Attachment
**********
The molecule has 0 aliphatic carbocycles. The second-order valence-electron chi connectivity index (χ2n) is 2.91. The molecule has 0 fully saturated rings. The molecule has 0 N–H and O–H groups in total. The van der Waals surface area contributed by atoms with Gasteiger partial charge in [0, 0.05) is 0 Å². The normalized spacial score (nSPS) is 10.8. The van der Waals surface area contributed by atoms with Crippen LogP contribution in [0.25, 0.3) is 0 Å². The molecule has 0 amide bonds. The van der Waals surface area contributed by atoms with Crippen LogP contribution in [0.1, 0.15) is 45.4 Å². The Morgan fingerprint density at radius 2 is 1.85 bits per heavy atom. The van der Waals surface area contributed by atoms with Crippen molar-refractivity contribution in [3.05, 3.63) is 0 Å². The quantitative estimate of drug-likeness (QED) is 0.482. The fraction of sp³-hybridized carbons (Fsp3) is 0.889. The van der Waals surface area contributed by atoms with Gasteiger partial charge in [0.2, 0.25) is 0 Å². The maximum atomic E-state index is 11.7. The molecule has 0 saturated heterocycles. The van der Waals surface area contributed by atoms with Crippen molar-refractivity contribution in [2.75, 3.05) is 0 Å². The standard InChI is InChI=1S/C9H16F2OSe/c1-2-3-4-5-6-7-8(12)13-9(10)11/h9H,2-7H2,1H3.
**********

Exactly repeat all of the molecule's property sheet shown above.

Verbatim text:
The molecule has 0 aliphatic carbocycles. The second-order valence-electron chi connectivity index (χ2n) is 2.91. The molecule has 0 fully saturated rings. The molecule has 0 N–H and O–H groups in total. The van der Waals surface area contributed by atoms with Gasteiger partial charge in [0, 0.05) is 0 Å². The normalized spacial score (nSPS) is 10.8. The van der Waals surface area contributed by atoms with Crippen LogP contribution in [0.25, 0.3) is 0 Å². The molecule has 0 amide bonds. The van der Waals surface area contributed by atoms with Crippen LogP contribution in [0.1, 0.15) is 45.4 Å². The Morgan fingerprint density at radius 2 is 1.85 bits per heavy atom. The van der Waals surface area contributed by atoms with Crippen molar-refractivity contribution in [3.05, 3.63) is 0 Å². The quantitative estimate of drug-likeness (QED) is 0.482. The fraction of sp³-hybridized carbons (Fsp3) is 0.889. The van der Waals surface area contributed by atoms with Gasteiger partial charge in [0.2, 0.25) is 0 Å². The maximum atomic E-state index is 11.7. The molecule has 0 saturated heterocycles. The van der Waals surface area contributed by atoms with Crippen molar-refractivity contribution in [2.75, 3.05) is 0 Å². The standard InChI is InChI=1S/C9H16F2OSe/c1-2-3-4-5-6-7-8(12)13-9(10)11/h9H,2-7H2,1H3.